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Topics - peter_speckhard

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Your Turn / St. Paul's Beecher, IL burns
« on: September 20, 2021, 12:10:39 PM »

This happened yesterday. It isn't far from us. Calling Beecher a far suburb is a bit of a stretch. It is rural farmland, and this 164 year old church was an architectural gem, as the photos of the interior in the link show. Apparently the congregation was having Octoberfest nearby when they first saw flames in the steeple, but it burned completely to the ground. Nothing left.

Zion, Beecher is the larger LCMS church in the area. It has a school that is still just barely hanging on. But several LCMS steeples are/were visible from the parking lot, all small, all dating from pre-automobile days, all with cemeteries and long histories. It will be interesting to see if the congregation decides to rebuild so close to so many other LCMS churches or how they will consolidate. 164 years is a lot of family history in one rural place.

The church building was used as a set in the movie Road to Perdition with Tom Hanks.

Your Turn / Vocation and participation in the workforce
« on: September 18, 2021, 03:38:59 PM »

This is a bizarre but good article with many links to supporting data. Apparently almost a third of working age males (18-64) are neither working nor looking for work. It is a decades long trend. The article explores all kinds of reasons, but mostly looks at how it is they manage to live without jobs. To me, it speaks to the growing epidemic of deaths of despair. For men more than women, a job is part of one's identity. It confers meaning, purpose, and self-respect, not just a paycheck. Granted, there are all kinds of ways of getting those things besides having a job, but are these men finding those other ways? It seems to me that the good things men got from having a respectable job beyond a paycheck are just things many men are just doing without.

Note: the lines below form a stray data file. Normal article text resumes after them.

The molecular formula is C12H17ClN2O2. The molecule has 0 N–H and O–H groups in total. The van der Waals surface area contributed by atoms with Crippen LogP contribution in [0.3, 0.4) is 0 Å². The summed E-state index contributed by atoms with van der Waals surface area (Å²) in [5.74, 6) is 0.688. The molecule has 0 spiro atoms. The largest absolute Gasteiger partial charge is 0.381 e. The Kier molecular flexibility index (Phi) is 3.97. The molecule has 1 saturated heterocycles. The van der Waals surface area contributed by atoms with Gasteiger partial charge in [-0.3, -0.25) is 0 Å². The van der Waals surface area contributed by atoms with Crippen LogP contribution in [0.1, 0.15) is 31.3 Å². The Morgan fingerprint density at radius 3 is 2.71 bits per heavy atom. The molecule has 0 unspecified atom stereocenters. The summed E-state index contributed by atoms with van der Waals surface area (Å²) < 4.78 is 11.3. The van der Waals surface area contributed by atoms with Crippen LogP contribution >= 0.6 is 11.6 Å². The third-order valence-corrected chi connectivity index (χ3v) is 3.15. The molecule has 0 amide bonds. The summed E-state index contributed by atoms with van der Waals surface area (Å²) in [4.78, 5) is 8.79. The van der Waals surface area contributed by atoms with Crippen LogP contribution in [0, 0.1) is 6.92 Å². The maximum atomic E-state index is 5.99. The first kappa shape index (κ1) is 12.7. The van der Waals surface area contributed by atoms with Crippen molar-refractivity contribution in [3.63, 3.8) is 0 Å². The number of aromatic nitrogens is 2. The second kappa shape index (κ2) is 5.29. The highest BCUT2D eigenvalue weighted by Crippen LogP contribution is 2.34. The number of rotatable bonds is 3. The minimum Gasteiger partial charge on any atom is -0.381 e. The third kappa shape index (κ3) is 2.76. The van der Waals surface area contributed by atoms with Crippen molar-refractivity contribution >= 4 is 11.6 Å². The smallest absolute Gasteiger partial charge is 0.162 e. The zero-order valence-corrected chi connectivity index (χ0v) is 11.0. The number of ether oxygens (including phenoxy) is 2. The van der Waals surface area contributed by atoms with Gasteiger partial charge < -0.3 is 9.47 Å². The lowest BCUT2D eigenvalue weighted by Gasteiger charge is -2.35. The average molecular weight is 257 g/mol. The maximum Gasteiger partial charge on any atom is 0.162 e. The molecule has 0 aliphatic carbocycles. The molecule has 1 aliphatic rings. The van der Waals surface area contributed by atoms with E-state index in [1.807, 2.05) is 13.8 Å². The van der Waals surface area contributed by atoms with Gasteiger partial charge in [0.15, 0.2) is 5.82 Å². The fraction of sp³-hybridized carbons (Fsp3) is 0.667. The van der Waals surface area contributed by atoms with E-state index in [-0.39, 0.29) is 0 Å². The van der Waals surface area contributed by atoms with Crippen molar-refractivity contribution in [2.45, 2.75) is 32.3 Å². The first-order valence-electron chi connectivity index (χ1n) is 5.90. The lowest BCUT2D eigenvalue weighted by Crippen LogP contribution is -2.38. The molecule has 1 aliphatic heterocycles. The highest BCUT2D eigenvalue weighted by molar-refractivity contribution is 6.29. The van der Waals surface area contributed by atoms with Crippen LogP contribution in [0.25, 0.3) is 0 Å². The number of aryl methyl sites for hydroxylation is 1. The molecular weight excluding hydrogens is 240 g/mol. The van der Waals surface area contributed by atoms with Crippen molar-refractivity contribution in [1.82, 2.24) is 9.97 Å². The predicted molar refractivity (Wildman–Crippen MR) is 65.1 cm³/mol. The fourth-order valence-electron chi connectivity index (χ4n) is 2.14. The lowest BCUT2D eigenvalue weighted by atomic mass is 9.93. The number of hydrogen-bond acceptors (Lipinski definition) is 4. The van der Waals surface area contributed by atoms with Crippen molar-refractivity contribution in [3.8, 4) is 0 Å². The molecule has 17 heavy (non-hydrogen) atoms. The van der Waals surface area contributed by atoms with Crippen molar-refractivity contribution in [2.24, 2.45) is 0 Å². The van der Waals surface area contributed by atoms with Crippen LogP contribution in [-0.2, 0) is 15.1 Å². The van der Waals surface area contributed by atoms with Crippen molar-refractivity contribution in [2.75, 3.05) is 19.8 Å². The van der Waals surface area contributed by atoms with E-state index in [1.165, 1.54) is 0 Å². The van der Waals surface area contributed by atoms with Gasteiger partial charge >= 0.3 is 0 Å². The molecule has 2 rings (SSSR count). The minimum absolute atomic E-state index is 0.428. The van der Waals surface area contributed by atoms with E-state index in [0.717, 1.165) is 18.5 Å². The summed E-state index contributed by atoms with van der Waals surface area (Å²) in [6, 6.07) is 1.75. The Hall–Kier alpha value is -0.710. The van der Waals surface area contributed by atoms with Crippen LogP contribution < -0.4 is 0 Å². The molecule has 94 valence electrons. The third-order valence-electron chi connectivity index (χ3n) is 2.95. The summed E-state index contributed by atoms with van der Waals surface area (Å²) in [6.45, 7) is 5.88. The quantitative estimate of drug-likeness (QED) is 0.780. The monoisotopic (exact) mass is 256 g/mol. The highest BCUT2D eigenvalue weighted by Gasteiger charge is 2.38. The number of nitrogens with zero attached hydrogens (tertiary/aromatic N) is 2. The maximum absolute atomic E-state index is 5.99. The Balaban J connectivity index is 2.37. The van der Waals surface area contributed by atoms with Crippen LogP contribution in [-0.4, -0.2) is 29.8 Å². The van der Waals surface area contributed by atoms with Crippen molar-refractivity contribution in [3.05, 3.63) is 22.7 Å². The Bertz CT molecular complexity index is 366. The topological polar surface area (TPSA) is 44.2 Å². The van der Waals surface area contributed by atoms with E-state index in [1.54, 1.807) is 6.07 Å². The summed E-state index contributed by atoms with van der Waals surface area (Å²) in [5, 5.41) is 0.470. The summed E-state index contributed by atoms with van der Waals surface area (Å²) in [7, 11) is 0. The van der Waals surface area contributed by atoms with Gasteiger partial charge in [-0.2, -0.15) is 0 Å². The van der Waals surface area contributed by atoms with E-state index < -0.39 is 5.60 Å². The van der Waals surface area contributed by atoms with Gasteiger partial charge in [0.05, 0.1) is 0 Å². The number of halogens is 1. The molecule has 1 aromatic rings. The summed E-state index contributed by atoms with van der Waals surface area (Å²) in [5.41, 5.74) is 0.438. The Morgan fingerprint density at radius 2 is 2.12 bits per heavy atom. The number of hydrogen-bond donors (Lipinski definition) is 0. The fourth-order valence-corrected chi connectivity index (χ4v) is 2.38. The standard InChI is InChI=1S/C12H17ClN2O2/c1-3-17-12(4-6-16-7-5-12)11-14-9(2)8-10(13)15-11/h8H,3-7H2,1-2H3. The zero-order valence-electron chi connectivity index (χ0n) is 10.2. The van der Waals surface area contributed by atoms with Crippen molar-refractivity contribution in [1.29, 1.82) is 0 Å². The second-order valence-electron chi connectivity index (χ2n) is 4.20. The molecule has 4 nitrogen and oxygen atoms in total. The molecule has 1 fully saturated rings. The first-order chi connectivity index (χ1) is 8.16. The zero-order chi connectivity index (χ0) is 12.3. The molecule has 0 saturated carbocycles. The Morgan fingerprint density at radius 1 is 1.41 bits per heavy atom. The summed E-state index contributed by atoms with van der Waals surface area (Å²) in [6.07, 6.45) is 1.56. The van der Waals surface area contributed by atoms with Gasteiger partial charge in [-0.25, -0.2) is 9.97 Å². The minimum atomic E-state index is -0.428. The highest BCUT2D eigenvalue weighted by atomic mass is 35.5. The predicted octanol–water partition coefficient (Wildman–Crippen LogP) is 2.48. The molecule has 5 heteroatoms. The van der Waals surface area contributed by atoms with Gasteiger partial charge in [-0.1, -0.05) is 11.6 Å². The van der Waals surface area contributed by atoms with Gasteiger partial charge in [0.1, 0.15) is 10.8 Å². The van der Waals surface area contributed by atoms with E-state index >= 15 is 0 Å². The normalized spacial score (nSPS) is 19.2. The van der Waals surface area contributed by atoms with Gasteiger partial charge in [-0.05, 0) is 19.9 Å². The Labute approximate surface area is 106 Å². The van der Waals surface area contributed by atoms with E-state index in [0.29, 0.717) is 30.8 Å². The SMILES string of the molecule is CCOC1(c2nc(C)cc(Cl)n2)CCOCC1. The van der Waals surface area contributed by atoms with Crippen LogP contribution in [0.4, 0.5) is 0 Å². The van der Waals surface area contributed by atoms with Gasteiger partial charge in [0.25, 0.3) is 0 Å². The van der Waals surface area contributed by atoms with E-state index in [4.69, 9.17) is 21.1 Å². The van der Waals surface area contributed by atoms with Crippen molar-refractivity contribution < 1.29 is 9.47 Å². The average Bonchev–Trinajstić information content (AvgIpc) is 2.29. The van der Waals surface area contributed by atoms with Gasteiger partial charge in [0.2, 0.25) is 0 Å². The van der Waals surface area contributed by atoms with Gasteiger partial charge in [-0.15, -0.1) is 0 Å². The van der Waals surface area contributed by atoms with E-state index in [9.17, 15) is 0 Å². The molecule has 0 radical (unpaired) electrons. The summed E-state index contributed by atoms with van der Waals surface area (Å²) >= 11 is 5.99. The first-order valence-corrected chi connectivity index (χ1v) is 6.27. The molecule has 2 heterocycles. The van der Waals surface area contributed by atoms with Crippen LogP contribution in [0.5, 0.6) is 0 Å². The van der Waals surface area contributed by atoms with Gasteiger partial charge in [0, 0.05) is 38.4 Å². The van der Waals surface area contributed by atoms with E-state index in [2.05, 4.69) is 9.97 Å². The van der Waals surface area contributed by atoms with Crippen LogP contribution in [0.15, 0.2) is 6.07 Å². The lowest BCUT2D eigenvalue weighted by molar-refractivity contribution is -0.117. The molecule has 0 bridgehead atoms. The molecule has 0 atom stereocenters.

Your Turn / TIME's 100 most influential people of 2021
« on: September 16, 2021, 04:10:27 PM »

I recognized about a dozen of the names on this list, and with the exception of the current and former presidents, whose influence is unavoidable, I don't think anyone on this list has influenced me. Probably they have influenced me indirectly or in ways I'm unaware of, but in the sense of inspiring me, changing the way I think, or altering my day-to-day- world in any way, none of these people seem very influential. I guess Tom Brady does irritate me a lot of days, so that should count.

What am I missing? I didn't click on any of the names to see why they were chosen. Which of them (again, excluding the two presidents) matter to you have influenced you, or are noticeably changing the world we live in such that you would recommend I take a second look at the list and read about them? 

Your Turn / Sex offenders and church
« on: September 07, 2021, 08:35:19 PM »
With an increasing number of people being labelled sex offenders, especially regarding sex with minors, molestation, or child pornography, the question arises about how a congregation deals with such people who join or who are already members. We had this issue at my last church up in Green Bay and were able to weather it fairly well, but only (I think) because there was a jail sentence involved, so we didn't have to make policies in the immediate aftermath of the criminal charges. The person knew he was welcome at our church but that for his own good and everyone else's he was never to be unsupervised, and parents knew that we were regarding the safety of children in our policies.